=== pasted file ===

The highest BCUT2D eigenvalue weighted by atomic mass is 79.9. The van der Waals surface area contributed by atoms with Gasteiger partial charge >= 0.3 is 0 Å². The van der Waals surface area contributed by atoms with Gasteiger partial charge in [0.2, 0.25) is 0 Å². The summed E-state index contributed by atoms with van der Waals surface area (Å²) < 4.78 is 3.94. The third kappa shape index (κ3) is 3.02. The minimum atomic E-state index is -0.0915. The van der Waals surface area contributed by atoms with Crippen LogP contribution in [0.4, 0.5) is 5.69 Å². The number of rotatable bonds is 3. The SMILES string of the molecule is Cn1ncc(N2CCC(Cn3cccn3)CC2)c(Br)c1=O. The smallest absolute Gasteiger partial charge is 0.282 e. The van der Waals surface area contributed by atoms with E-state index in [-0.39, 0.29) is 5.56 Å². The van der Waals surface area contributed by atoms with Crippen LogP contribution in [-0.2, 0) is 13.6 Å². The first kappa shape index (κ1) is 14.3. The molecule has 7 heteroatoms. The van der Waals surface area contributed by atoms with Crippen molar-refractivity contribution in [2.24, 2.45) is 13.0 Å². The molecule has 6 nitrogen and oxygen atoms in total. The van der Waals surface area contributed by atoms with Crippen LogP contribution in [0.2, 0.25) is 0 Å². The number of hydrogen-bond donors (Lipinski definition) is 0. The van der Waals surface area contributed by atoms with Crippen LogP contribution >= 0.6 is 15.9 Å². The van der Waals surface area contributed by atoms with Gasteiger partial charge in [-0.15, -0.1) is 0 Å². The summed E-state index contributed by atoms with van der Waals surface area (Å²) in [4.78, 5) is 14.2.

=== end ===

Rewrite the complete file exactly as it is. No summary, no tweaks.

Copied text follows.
The highest BCUT2D eigenvalue weighted by atomic mass is 79.9. The van der Waals surface area contributed by atoms with Gasteiger partial charge >= 0.3 is 0 Å². The van der Waals surface area contributed by atoms with Gasteiger partial charge in [0.2, 0.25) is 0 Å². The summed E-state index contributed by atoms with van der Waals surface area (Å²) < 4.78 is 3.94. The third kappa shape index (κ3) is 3.02. The minimum atomic E-state index is -0.0915. The van der Waals surface area contributed by atoms with Crippen LogP contribution in [0.4, 0.5) is 5.69 Å². The number of rotatable bonds is 3. The SMILES string of the molecule is Cn1ncc(N2CCC(Cn3cccn3)CC2)c(Br)c1=O. The smallest absolute Gasteiger partial charge is 0.282 e. The van der Waals surface area contributed by atoms with E-state index in [-0.39, 0.29) is 5.56 Å². The van der Waals surface area contributed by atoms with Crippen LogP contribution in [-0.2, 0) is 13.6 Å². The first kappa shape index (κ1) is 14.3. The molecule has 7 heteroatoms. The van der Waals surface area contributed by atoms with Crippen molar-refractivity contribution in [2.24, 2.45) is 13.0 Å². The molecule has 6 nitrogen and oxygen atoms in total. The van der Waals surface area contributed by atoms with Crippen LogP contribution in [0.2, 0.25) is 0 Å². The number of hydrogen-bond donors (Lipinski definition) is 0. The van der Waals surface area contributed by atoms with Crippen LogP contribution >= 0.6 is 15.9 Å². The van der Waals surface area contributed by atoms with Gasteiger partial charge in [-0.15, -0.1) is 0 Å². The summed E-state index contributed by atoms with van der Waals surface area (Å²) in [4.78, 5) is 14.2.